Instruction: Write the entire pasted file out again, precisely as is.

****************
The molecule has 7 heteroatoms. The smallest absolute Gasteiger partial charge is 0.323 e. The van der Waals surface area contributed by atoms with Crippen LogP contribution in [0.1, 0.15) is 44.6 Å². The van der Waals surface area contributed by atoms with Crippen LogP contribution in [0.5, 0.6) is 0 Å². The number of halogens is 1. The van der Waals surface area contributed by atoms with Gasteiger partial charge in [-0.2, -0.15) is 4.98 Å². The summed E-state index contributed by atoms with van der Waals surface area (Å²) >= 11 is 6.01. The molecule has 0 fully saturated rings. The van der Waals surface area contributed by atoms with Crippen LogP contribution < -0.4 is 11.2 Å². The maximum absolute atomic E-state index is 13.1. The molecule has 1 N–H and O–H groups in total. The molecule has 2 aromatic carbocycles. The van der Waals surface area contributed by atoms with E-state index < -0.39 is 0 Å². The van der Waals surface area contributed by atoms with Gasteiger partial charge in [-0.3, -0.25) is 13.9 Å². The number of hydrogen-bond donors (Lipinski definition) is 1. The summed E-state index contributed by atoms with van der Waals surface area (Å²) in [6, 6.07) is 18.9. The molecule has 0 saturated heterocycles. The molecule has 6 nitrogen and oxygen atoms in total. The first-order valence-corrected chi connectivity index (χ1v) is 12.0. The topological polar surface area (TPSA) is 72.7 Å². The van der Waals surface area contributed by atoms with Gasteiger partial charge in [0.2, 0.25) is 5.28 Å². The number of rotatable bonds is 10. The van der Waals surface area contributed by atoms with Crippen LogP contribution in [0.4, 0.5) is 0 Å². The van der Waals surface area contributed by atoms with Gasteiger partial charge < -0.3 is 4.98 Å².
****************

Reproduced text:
The molecule has 7 heteroatoms. The smallest absolute Gasteiger partial charge is 0.323 e. The van der Waals surface area contributed by atoms with Crippen LogP contribution in [0.1, 0.15) is 44.6 Å². The van der Waals surface area contributed by atoms with Crippen LogP contribution in [0.5, 0.6) is 0 Å². The number of halogens is 1. The van der Waals surface area contributed by atoms with Gasteiger partial charge in [-0.2, -0.15) is 4.98 Å². The summed E-state index contributed by atoms with van der Waals surface area (Å²) >= 11 is 6.01. The molecule has 0 fully saturated rings. The van der Waals surface area contributed by atoms with Crippen LogP contribution < -0.4 is 11.2 Å². The maximum absolute atomic E-state index is 13.1. The molecule has 1 N–H and O–H groups in total. The molecule has 2 aromatic carbocycles. The van der Waals surface area contributed by atoms with E-state index < -0.39 is 0 Å². The van der Waals surface area contributed by atoms with Gasteiger partial charge in [-0.3, -0.25) is 13.9 Å². The number of hydrogen-bond donors (Lipinski definition) is 1. The summed E-state index contributed by atoms with van der Waals surface area (Å²) in [6, 6.07) is 18.9. The molecule has 0 saturated heterocycles. The molecule has 6 nitrogen and oxygen atoms in total. The first-order valence-corrected chi connectivity index (χ1v) is 12.0. The topological polar surface area (TPSA) is 72.7 Å². The van der Waals surface area contributed by atoms with Gasteiger partial charge in [0.2, 0.25) is 5.28 Å². The number of rotatable bonds is 10. The van der Waals surface area contributed by atoms with Crippen LogP contribution in [0.4, 0.5) is 0 Å². The van der Waals surface area contributed by atoms with Gasteiger partial charge < -0.3 is 4.98 Å².